CA "permanent vote-by-mail"
October 8, 2018 1:55 PM   Subscribe

If I'm registered as a "permanent vote-by-mail" voter in California, can I still vote in person on election day?
posted by eugenen to Law & Government (7 answers total)
Yes. Don't do both, obviously, but the permanent vote-by-mail is an option, not a requirement.
posted by brainmouse at 2:06 PM on October 8, 2018

Here's what the secretary of state website has to say about it.

Voting at a Polling Place after Applying to Vote by Mail
Even if you receive your vote-by-mail ballot, you can change your mind and vote at a polling place on Election Day. To do so, you can:

Mark your ballot and seal it inside the mailing envelope provided by your county elections official. Be sure to sign and date the outside of the envelope in the space provided. Then bring the sealed envelope to any polling place in your county, or to your county elections office between 7:00 a.m. and 8:00 p.m. on Election Day.
Bring your unused vote-by-mail ballot to your local polling place anytime between 7:00 a.m. and 8:00 p.m. on Election Day and give it to a poll worker, who will exchange it for a polling place ballot you can use instead.

If you do not bring your vote-by-mail ballot with you, you will not lose your opportunity to vote at a polling place on Election Day. A poll worker will provide you with a provisional ballot, which will be counted after your county elections official has confirmed you are registered to vote in that county and did not vote more than once in that election.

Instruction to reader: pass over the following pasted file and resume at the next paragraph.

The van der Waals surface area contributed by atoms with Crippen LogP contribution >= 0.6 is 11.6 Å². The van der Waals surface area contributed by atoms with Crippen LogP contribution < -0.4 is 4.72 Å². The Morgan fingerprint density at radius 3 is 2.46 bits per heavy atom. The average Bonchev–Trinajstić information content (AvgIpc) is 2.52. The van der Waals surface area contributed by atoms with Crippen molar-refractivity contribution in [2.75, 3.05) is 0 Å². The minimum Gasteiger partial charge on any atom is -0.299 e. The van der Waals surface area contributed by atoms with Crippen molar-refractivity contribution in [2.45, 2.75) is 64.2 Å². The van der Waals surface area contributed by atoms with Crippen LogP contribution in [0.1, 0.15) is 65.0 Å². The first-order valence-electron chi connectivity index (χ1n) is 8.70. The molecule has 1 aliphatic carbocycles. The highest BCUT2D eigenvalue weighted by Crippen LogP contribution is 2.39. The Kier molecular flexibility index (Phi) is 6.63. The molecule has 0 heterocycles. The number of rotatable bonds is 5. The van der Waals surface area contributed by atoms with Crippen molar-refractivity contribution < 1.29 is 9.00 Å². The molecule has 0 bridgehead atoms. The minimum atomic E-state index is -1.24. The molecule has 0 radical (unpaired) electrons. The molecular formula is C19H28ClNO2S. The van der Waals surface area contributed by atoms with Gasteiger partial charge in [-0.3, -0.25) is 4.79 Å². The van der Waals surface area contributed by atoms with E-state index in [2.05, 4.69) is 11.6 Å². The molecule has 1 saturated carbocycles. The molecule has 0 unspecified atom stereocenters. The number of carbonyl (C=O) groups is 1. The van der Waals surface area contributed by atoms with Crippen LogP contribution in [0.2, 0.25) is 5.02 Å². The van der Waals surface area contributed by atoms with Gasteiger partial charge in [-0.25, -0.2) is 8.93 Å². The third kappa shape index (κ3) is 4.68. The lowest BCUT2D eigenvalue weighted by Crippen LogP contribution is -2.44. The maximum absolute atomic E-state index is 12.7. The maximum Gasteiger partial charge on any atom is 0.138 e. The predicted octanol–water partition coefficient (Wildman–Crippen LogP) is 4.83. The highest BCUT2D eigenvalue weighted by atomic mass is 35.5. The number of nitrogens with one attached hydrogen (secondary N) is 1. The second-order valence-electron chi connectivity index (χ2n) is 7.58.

posted by brainmouse at 2:07 PM on October 8, 2018 [1 favorite]

And here is the information for vote-by-mail ballots in San Francisco (if you're based there). If San Francisco is like Alameda, then you should be able to surrender your ballot and vote in person, signing the rolls. If you don't have your ballot to surrender, then you will have to cast a provisional ballot, so that they may determine your VMB ballot hasn't been "voted" and you're only voting once.

Remember - one vote, one signature.
posted by kendrak at 2:10 PM on October 8, 2018

I have personally voted using the first and third of the three methods exposed by brainmouse.
I later verified that my provisional ballot had been tallied.
posted by the Real Dan at 2:13 PM on October 8, 2018

Turn in your vote by mail ballot at your polling place and they hand you a regular ballot. That’s it.

If you misplace your vote by mail ballot, they will make you fill out a provisional ballot.
posted by jbenben at 2:17 PM on October 8, 2018

Make sure you have an actual polling place. Some counties have all-mail voting and some have turned former polling place locations into dropoff centers.
posted by sageleaf at 3:19 PM on October 8, 2018

As everyone's already said, this is possible in CA.

When I voted in the primary, I witnessed a couple of people say they had been expecting a ballot by mail but for whatever reason didn't get it. They were directed to another table where a woman gave them each a provisional ballot, and she also asked them for ID, even though at least one person had a sample ballot with their name and address printed on it.

The SOS guidelines say to bring ID especially if you're voting for the first time; even if you're not casting a provisional ballot, it's still a good idea to bring some form of ID, if you are able to (utility bill or government-issued mail may count). More info here on identification.
posted by rangefinder 1.4 at 9:56 PM on October 8, 2018

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